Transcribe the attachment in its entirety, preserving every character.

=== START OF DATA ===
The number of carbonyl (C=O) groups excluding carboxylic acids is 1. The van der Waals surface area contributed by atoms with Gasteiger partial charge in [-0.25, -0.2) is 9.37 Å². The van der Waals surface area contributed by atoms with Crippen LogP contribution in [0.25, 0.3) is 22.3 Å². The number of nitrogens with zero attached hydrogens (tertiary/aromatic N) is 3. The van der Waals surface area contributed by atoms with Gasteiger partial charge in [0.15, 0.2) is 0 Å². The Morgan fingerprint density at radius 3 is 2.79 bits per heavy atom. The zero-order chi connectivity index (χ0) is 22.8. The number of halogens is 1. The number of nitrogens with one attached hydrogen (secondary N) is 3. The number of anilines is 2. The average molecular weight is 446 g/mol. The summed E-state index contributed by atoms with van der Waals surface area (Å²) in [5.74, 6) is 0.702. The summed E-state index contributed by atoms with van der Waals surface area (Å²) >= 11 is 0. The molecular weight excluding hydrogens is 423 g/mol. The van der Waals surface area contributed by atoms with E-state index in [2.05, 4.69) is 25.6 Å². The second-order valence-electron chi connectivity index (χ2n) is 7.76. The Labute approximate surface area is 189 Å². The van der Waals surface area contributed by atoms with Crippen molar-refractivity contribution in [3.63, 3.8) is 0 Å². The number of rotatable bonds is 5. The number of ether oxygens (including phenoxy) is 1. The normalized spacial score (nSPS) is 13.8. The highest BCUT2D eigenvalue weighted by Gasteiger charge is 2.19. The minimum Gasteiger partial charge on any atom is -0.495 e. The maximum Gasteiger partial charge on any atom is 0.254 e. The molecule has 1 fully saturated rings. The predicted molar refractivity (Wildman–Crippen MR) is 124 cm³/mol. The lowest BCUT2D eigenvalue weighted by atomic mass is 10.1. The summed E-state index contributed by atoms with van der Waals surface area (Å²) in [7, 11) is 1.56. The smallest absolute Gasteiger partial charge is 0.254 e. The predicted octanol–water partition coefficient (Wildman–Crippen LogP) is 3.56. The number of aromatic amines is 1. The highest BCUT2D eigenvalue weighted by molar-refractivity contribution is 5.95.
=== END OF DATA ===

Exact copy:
The number of carbonyl (C=O) groups excluding carboxylic acids is 1. The van der Waals surface area contributed by atoms with Gasteiger partial charge in [-0.25, -0.2) is 9.37 Å². The van der Waals surface area contributed by atoms with Crippen LogP contribution in [0.25, 0.3) is 22.3 Å². The number of nitrogens with zero attached hydrogens (tertiary/aromatic N) is 3. The van der Waals surface area contributed by atoms with Gasteiger partial charge in [0.15, 0.2) is 0 Å². The Morgan fingerprint density at radius 3 is 2.79 bits per heavy atom. The zero-order chi connectivity index (χ0) is 22.8. The number of halogens is 1. The number of nitrogens with one attached hydrogen (secondary N) is 3. The number of anilines is 2. The average molecular weight is 446 g/mol. The summed E-state index contributed by atoms with van der Waals surface area (Å²) in [5.74, 6) is 0.702. The summed E-state index contributed by atoms with van der Waals surface area (Å²) >= 11 is 0. The molecular weight excluding hydrogens is 423 g/mol. The van der Waals surface area contributed by atoms with E-state index in [2.05, 4.69) is 25.6 Å². The second-order valence-electron chi connectivity index (χ2n) is 7.76. The Labute approximate surface area is 189 Å². The van der Waals surface area contributed by atoms with Crippen molar-refractivity contribution in [3.63, 3.8) is 0 Å². The number of rotatable bonds is 5. The number of ether oxygens (including phenoxy) is 1. The normalized spacial score (nSPS) is 13.8. The highest BCUT2D eigenvalue weighted by Gasteiger charge is 2.19. The minimum Gasteiger partial charge on any atom is -0.495 e. The maximum Gasteiger partial charge on any atom is 0.254 e. The molecule has 1 fully saturated rings. The predicted molar refractivity (Wildman–Crippen MR) is 124 cm³/mol. The lowest BCUT2D eigenvalue weighted by atomic mass is 10.1. The summed E-state index contributed by atoms with van der Waals surface area (Å²) in [7, 11) is 1.56. The smallest absolute Gasteiger partial charge is 0.254 e. The predicted octanol–water partition coefficient (Wildman–Crippen LogP) is 3.56. The number of aromatic amines is 1. The highest BCUT2D eigenvalue weighted by molar-refractivity contribution is 5.95.